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Everyone is a “Math Person”



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An article has been making the rounds that explains that there is one main difference between those who excel at math (and other subjects) and those that don’t. 

We hear it all the time. And we’ve had enough. Because we believe that the idea of “math people” is the most self-destructive idea in America today. The truth is, you probably are a math person, and by thinking otherwise, you are possibly hamstringing your own career. Worse, you may be helping to perpetuate a pernicious myth that is harming underprivileged children—the myth of inborn genetic math ability.

Is math ability genetic? Sure, to some degree. Terence Tao, UCLA’s famous virtuoso mathematician, publishes dozens of papers in top journals every year, and is sought out by researchers around the world to help with the hardest parts of their theories. Essentially none of us could ever be as good at math as Terence Tao, no matter how hard we tried or how well we were taught. But here’s the thing: We don’t have to! For high school math, inborn talent is just much less important than hard work, preparation, and self-confidence.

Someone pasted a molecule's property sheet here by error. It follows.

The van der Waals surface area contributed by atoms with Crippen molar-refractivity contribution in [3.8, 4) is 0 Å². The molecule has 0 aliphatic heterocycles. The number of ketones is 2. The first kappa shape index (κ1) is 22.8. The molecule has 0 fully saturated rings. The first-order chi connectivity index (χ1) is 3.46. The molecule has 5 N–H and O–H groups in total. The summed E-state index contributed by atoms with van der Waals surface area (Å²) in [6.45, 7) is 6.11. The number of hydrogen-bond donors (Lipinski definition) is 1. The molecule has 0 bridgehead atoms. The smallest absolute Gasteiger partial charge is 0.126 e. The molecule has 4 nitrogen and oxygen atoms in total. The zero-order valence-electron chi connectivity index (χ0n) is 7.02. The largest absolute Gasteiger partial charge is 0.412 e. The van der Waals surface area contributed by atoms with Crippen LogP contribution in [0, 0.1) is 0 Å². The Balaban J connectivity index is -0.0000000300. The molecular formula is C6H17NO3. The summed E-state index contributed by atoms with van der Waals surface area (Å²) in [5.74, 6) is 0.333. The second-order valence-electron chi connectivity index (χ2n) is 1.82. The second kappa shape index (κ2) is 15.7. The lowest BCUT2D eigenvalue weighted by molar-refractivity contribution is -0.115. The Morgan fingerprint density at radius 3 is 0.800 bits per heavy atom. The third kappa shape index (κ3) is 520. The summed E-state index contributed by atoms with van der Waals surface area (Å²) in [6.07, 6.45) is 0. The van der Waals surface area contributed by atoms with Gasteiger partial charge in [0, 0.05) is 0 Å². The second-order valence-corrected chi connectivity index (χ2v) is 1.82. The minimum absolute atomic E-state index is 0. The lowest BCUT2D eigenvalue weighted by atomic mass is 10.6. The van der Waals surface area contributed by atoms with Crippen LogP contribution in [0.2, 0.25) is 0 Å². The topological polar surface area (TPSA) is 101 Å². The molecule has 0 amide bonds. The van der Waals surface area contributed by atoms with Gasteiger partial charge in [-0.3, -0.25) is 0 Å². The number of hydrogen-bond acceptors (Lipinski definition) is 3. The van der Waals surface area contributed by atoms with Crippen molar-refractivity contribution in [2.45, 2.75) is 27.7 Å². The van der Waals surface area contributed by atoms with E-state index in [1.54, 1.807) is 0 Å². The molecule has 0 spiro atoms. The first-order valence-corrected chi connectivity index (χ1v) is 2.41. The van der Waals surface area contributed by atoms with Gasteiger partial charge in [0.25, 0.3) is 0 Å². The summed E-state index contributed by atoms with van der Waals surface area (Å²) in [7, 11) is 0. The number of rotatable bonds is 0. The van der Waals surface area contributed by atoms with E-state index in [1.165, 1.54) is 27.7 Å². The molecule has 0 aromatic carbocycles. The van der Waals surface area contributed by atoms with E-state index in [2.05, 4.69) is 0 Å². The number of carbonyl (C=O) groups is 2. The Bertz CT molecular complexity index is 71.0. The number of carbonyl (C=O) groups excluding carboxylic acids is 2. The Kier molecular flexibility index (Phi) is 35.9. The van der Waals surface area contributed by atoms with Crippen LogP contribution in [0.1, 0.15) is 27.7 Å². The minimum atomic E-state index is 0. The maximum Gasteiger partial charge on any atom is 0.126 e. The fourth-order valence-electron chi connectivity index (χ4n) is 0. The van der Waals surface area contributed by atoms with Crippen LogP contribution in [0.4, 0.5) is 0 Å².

The authors go on to point out that studies have shown that students who perform well believe that their success comes from their own actions, while those who don’t perform as well operate under the notion that they just don’t have what it takes — that they are born dumb. It is hard to believe that this is hot news. Don’t we all remember the movie To Sir, with Love  from 1967? Or how about Stand and Deliver from 1988? Lean on Me from 1989? Dangerous Minds from 1995? Etc., etc., etc. So many movies have been made, either fictitious or based on just a handful of the myriad real-life success stories, in which teachers or administrators refuse to allow their students to accept that they are not capable of greatness. Why is this still a problem in our schools?

My daughter’s math teacher seems to have read this same article, and he pounced on an opportunity. He had every student in the class write down the answers to questions about their current percentage in the class, their study habits, and why they think they have their current grade in the class. Each child had to bring home the assignment, have their parents read and sign the paper, and return it the next day. I imagine he will be making more than a few follow-up phone calls. 

Read more here.

 



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